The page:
Through the years of spending my time being proactive reading and attending the FAAST meetings, I have learned a lot of information.
Back to what kills me!
Just about every time I meet a new food allergy parent, they seem to be so “green” in this area. I was just talking to a friend yesterday who learned only weeks ago that her 18 month old is anaphylactic to peanuts. She was fed peanut butter and almost lost her life. It took 2 doses of meds at the ER to stop her reaction! Yes, when I asked about Epi- Pens, they have them, and they were shown how to use them. BUT, I still don’t think they understand how serious the situation is! I think the biggest thing that stuck out to me was that my friend told me she wishes she knew how serious her child’s food allergy to peanut butter really is. I quickly explained to her that, “Hey, she had anaphylactic reaction! It doesn’t get more serious than that! You know she could lose her life if she ingests anymore peanut. Peanut allergies are so unpredictable. You don’t know if the next reaction will be just like the first one.” I told her, too, that each exposure could result in stronger reactions. She said her husband wanted to give the child a taste at home to see what would happen! Of course, I reminded myself that it isn’t their fault. I BLAME THE DOCTORS! They should have been explained details of the food allergy during their visit with the doctor! Don’t these doctors realize that the parents are only going to follow their lead? So, now I have the job, as a worried mom (that is how I am most looked at, I am sure) to explain all of this to her. I urged her NOT to do any kind of food challenge at home. I told her that children can die within minutes of an exposure. She then said they were thinking about wiping some peanut butter on her skin to see what would happen. UGH!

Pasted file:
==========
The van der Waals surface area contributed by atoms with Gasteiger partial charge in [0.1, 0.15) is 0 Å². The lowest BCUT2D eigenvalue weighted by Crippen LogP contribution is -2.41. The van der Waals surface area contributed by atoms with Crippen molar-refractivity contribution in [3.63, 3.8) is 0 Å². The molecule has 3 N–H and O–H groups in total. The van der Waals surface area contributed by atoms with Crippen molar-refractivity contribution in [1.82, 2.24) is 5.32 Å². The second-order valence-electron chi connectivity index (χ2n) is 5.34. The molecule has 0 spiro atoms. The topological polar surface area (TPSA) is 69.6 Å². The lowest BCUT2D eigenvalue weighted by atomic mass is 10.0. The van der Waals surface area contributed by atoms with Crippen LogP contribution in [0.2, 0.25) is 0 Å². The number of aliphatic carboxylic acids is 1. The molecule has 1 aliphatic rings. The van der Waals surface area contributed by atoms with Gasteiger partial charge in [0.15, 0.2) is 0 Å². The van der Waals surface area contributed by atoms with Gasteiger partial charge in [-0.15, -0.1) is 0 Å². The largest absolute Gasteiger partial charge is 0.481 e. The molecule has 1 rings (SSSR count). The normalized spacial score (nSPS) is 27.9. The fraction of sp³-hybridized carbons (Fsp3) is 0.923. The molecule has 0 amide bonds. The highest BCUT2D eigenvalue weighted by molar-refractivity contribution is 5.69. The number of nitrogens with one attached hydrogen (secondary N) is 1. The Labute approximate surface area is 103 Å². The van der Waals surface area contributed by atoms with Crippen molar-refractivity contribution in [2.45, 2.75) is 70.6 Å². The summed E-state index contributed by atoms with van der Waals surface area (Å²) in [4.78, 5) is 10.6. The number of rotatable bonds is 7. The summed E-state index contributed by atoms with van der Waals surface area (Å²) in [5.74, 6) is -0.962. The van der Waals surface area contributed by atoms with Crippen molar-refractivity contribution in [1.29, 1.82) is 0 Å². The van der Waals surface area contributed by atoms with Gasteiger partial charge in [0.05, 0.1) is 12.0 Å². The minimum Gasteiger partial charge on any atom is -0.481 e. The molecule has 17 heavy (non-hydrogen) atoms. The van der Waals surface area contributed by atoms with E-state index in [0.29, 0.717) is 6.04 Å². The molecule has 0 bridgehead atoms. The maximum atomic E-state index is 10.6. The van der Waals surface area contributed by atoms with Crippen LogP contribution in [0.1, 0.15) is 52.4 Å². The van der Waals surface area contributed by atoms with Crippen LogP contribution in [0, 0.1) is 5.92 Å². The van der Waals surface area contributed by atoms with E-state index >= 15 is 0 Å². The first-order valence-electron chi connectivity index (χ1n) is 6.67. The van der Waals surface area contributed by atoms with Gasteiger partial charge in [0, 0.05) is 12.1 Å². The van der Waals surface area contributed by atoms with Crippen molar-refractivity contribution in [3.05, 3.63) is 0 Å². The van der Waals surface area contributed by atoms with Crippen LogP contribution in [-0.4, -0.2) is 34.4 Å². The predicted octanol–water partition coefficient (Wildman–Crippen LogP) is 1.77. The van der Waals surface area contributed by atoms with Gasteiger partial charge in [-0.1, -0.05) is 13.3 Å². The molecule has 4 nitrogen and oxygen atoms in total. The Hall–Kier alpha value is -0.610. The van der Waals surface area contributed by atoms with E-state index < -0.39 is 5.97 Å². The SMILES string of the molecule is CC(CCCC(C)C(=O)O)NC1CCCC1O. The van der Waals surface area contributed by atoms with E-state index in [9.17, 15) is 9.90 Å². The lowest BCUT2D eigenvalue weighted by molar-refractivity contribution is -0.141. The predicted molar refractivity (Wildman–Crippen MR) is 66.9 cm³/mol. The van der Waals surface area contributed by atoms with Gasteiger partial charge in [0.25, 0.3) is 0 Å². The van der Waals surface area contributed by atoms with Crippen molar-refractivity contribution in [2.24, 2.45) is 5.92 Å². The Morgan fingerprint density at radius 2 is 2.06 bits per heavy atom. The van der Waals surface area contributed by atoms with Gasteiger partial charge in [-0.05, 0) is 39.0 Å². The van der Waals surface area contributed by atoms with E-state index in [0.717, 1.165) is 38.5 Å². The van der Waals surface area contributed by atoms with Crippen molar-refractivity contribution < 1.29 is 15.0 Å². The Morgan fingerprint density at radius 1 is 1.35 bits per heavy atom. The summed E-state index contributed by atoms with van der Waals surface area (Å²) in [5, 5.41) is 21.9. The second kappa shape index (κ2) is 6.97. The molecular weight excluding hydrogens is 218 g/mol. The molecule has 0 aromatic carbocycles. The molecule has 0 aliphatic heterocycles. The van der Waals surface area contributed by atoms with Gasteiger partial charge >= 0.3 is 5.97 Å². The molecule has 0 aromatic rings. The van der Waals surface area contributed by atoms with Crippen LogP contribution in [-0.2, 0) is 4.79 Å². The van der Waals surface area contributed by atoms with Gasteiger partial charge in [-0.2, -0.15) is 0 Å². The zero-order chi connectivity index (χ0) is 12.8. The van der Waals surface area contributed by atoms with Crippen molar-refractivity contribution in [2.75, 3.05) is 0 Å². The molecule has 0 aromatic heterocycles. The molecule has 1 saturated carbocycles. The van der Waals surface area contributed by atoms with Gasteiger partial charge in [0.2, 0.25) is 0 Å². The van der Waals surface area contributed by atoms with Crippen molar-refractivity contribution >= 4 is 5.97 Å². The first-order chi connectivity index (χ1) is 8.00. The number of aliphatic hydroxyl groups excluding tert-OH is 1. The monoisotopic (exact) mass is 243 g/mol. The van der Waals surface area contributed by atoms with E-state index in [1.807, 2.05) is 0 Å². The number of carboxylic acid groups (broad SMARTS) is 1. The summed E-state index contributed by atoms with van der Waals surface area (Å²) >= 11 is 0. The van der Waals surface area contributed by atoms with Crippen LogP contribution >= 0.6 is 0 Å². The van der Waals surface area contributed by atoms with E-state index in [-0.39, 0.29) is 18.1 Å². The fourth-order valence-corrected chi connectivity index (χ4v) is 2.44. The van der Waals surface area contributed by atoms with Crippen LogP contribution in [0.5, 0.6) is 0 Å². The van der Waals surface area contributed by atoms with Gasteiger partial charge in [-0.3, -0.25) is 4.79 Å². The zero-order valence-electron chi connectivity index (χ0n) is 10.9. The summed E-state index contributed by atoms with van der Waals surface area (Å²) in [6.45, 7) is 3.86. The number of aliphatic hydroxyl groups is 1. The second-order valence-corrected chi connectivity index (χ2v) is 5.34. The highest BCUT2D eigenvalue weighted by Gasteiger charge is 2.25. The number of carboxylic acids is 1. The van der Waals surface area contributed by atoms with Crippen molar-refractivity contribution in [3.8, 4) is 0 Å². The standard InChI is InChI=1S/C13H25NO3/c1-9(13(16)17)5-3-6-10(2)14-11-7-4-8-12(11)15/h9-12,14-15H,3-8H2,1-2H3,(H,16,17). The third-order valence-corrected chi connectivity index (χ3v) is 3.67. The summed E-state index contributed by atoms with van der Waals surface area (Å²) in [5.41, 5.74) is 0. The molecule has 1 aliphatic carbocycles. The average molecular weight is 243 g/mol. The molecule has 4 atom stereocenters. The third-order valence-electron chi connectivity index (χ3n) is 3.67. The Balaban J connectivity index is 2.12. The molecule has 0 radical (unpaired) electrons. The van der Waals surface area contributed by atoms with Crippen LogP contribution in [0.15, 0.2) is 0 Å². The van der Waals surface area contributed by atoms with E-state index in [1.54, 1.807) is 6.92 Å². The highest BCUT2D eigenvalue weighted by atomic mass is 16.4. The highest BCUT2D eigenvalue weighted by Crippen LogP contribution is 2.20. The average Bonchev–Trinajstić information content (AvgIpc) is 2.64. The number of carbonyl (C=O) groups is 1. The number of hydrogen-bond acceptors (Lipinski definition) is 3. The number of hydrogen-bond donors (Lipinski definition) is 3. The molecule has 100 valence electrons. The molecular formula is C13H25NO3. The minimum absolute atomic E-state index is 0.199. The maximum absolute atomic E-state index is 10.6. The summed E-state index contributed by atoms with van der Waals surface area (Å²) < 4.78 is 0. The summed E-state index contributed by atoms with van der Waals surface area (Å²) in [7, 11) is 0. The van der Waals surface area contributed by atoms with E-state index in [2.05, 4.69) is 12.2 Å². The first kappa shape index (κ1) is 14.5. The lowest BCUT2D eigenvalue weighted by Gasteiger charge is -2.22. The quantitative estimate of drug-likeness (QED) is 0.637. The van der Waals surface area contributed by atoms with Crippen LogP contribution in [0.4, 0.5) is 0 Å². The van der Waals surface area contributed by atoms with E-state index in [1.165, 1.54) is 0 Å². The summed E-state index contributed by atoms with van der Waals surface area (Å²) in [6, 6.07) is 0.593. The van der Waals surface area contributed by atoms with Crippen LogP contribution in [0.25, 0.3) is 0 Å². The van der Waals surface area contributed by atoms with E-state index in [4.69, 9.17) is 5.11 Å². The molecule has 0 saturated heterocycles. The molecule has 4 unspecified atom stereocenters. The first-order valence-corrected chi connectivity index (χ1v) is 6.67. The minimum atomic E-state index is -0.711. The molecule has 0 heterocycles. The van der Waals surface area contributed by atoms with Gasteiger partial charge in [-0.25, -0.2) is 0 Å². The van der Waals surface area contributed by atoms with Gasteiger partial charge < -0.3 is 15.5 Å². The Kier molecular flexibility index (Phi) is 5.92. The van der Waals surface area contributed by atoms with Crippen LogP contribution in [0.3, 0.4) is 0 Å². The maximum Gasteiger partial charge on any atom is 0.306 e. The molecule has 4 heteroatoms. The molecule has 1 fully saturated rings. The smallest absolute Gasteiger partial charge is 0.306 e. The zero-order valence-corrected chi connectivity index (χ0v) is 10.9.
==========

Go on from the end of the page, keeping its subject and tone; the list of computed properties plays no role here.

Has anyone else had an experience like this one? This is sadly not the first parent I have met who was not educated thoroughly about peanut allergy. I am so worried, and I don’t know what to do. I realize that outside of sharing my knowledge, there isn’t much I can do.